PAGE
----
Jordan's new PM caught between angry public, international lenders

Photo showing Jordan’s King Abdullah II shakes hands with Prime Minister Omar Al-Razzaz during a swearing-in ceremony of the new cabinet in Amman, Jordan June 14, 2018. (Reuters)
Updated 14 June 2018
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Jordan's new PM caught between angry public, international lenders

AMMAN: Jordan’s new prime minister won’t have much time to deliver on promises to rescind a proposed tax increase and implement economic reforms with more consideration for the country’s struggling poor and middle class.
Union leaders who toppled the previous prime minister last week through widespread protests say they will go back to the streets if his successor, Omar Razzaz, does not deliver.
Razzaz, a former senior World Bank official, faces a tough task: He must defuse public anger at economic policies seen by many as unfair, while introducing reforms that can reduce Jordan’s debt-to-GDP ratio to a level acceptable to international lenders.
He has promised a more inclusive path, but has also tried to lower expectations in recent days in meetings with representatives of unions, political parties and legislators.
“There is no magic stick. There is no painkiller. This is a long path, a difficult path,” he said earlier this week. “But God willing, the target is clear and the leadership is united with the people in achieving it.”

Jordan’s new government was sworn in on Thursday, after mass protests against price rises and austerity measures forced the prime minister’s resignation.
The new administration led by Harvard-trained economist Omar Al-Razzaz has already withdrawn the contested tax law which brought thousands of Jordanians to the streets, officials said.
The government shake-up has seen half the cabinet’s 28 ministers replaced, with Foreign Minister Ayman Safadi and Interior Minister Samir Al-Mabidin among those keeping their jobs.
The defense portfolio goes to Razzaz, while new ministers were appointed in the areas including finance, planning, international cooperation and regional development.
Since being asked to form a government by King Abdullah II on June 4, Razzaz said he had been engaged in talks with different parties to “reach a fair taxation system for everyone.”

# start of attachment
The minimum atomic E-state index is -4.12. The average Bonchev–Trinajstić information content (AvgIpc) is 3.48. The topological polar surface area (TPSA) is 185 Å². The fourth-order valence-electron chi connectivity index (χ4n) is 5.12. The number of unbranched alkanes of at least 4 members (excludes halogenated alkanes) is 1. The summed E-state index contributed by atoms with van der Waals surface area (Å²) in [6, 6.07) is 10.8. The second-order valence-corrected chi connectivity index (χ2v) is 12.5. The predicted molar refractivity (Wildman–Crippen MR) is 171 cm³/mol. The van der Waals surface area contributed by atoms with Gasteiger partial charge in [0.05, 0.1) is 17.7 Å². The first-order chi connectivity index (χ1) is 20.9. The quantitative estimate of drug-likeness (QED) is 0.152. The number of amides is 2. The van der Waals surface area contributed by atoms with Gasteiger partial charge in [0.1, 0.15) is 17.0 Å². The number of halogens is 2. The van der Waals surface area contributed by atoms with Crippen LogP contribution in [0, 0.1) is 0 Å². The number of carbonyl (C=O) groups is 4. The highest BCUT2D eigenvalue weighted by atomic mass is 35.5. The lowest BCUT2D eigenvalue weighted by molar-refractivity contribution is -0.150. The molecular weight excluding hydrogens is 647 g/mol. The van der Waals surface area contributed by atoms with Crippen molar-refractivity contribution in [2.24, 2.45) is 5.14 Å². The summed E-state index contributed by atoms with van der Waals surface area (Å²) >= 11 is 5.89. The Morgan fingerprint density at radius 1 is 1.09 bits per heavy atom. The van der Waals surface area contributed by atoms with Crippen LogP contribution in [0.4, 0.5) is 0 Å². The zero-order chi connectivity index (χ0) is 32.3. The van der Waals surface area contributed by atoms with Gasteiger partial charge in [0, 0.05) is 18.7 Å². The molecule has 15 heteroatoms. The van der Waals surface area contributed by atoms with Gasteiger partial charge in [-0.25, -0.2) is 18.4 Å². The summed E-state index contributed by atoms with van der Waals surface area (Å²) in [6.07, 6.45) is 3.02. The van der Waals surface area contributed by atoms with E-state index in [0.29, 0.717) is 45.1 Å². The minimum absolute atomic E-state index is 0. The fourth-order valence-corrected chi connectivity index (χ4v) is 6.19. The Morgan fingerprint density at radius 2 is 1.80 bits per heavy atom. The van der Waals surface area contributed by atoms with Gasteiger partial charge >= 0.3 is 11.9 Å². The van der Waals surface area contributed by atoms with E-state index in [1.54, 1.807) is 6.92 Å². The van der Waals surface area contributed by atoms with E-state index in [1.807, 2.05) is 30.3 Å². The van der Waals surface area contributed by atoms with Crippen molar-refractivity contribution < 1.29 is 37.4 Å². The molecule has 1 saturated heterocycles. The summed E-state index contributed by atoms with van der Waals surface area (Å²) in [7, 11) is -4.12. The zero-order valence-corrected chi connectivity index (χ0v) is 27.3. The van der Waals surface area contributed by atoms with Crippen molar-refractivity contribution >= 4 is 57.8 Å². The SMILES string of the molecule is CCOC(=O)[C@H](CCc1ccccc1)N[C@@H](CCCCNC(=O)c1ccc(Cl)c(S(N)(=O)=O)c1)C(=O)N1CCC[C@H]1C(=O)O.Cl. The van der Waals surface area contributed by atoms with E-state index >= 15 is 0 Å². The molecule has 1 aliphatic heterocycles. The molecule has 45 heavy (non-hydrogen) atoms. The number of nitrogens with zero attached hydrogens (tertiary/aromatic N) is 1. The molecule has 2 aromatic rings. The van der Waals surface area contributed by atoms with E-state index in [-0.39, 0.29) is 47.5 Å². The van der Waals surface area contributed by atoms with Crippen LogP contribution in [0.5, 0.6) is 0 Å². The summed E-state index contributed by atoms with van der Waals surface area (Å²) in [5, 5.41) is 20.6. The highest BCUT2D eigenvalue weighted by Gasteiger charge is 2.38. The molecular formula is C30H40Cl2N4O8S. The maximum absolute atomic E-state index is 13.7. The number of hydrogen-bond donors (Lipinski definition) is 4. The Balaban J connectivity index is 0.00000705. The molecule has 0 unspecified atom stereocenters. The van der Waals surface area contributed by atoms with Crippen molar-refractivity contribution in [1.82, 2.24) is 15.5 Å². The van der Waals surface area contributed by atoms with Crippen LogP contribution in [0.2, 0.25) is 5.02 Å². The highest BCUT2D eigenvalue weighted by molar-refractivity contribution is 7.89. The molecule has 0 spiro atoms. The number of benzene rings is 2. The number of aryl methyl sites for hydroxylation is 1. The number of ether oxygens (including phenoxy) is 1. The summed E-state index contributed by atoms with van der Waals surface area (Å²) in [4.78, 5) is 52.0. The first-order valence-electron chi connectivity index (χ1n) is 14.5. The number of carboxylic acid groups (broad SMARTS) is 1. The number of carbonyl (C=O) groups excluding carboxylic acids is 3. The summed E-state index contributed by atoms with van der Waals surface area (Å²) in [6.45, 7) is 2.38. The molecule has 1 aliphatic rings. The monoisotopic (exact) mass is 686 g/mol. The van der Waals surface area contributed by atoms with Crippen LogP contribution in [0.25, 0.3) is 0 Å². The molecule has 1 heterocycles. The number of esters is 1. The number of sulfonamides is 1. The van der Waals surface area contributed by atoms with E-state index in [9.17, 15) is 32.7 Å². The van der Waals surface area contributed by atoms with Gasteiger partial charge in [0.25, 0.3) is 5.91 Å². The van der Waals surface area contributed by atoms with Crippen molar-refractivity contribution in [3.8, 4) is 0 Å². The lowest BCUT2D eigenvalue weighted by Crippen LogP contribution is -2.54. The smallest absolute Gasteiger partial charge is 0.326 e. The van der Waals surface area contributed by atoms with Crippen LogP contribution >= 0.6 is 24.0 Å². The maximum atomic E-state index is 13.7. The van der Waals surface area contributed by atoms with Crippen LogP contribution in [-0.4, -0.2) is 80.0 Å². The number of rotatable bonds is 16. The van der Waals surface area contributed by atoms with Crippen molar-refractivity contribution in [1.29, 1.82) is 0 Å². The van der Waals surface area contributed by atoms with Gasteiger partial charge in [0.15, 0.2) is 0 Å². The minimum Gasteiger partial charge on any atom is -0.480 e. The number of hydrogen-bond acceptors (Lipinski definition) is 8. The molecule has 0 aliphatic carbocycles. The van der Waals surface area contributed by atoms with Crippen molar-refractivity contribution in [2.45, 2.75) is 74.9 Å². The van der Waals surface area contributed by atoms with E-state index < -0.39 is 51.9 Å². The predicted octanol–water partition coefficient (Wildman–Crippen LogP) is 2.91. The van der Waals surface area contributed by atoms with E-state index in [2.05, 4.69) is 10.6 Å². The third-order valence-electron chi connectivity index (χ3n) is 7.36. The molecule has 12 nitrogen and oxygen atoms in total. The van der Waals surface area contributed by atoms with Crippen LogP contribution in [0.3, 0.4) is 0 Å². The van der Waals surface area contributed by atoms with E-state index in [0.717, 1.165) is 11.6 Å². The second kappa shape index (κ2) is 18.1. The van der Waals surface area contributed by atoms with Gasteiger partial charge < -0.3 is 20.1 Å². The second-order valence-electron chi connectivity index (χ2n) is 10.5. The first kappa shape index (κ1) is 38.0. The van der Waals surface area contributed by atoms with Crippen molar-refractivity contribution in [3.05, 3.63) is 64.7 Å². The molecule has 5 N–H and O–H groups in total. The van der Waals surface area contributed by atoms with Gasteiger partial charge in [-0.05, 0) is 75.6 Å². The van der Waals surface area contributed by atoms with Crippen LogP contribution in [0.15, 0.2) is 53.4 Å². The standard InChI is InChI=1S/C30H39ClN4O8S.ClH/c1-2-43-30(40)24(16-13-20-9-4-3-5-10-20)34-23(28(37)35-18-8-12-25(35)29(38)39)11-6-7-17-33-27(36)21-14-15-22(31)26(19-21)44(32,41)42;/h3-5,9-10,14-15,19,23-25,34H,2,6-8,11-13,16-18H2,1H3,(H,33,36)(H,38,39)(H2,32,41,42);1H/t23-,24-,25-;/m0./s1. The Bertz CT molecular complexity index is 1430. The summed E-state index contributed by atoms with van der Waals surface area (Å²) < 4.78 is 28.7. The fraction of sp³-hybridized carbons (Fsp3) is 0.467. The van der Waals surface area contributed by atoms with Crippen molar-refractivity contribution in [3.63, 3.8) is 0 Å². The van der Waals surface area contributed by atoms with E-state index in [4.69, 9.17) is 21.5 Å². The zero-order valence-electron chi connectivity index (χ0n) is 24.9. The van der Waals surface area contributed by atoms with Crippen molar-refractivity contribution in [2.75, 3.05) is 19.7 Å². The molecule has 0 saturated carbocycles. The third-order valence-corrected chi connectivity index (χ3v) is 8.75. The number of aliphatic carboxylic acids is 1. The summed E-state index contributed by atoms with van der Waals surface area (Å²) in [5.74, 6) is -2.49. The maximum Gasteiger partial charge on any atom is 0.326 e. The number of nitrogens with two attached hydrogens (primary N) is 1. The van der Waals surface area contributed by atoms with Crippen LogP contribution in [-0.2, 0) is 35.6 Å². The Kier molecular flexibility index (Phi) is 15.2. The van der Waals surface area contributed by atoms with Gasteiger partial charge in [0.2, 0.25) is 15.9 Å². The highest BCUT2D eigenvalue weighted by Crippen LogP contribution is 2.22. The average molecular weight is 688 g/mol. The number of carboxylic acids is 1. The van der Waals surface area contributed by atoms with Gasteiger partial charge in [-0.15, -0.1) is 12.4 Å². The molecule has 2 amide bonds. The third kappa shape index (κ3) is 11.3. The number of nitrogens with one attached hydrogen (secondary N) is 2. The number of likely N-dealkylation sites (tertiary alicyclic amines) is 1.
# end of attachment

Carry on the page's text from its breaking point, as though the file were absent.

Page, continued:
Cash-strapped Jordan relies heavily on foreign donors and in 2016 secured a $723-million loan from the International Monetary Fund.
But austerity measures tied to the loan have seen prices of basic necessities rise across the kingdom.
Jordanians protested in Amman and other cities over a proposed tax hike, with the scale of demonstrations prompting the resignation of prime minister Hani Mulki.
The public rallies were followed by a crisis meeting with Saudi Arabia, the United Arab Emirates and Kuwait, concluding on Sunday with Jordan’s neighbors pledging $2.5 billion in aid.
The donors’ rival Qatar followed up with an offer of $500,000 in investment and promised to create 10,000 jobs for Jordanians.


Renewed US-led airstrikes pound Daesh holdouts

Updated 23 March 2019
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Renewed US-led airstrikes pound Daesh holdouts

  • According to SDF spokesman Kino Gabriel, hundreds of Daesh fighters, including some women, still remain on the outskirts of the encampment
SOUSA, SYRIA: US-led warplanes bombed the north bank of the Euphrates River in eastern Syria on Friday to flush out holdout militants from the last sliver of their crumbling “caliphate.”
Friday’s bombardment ended two days of relative calm on the front line in the remote village of Baghouz near the Iraqi border.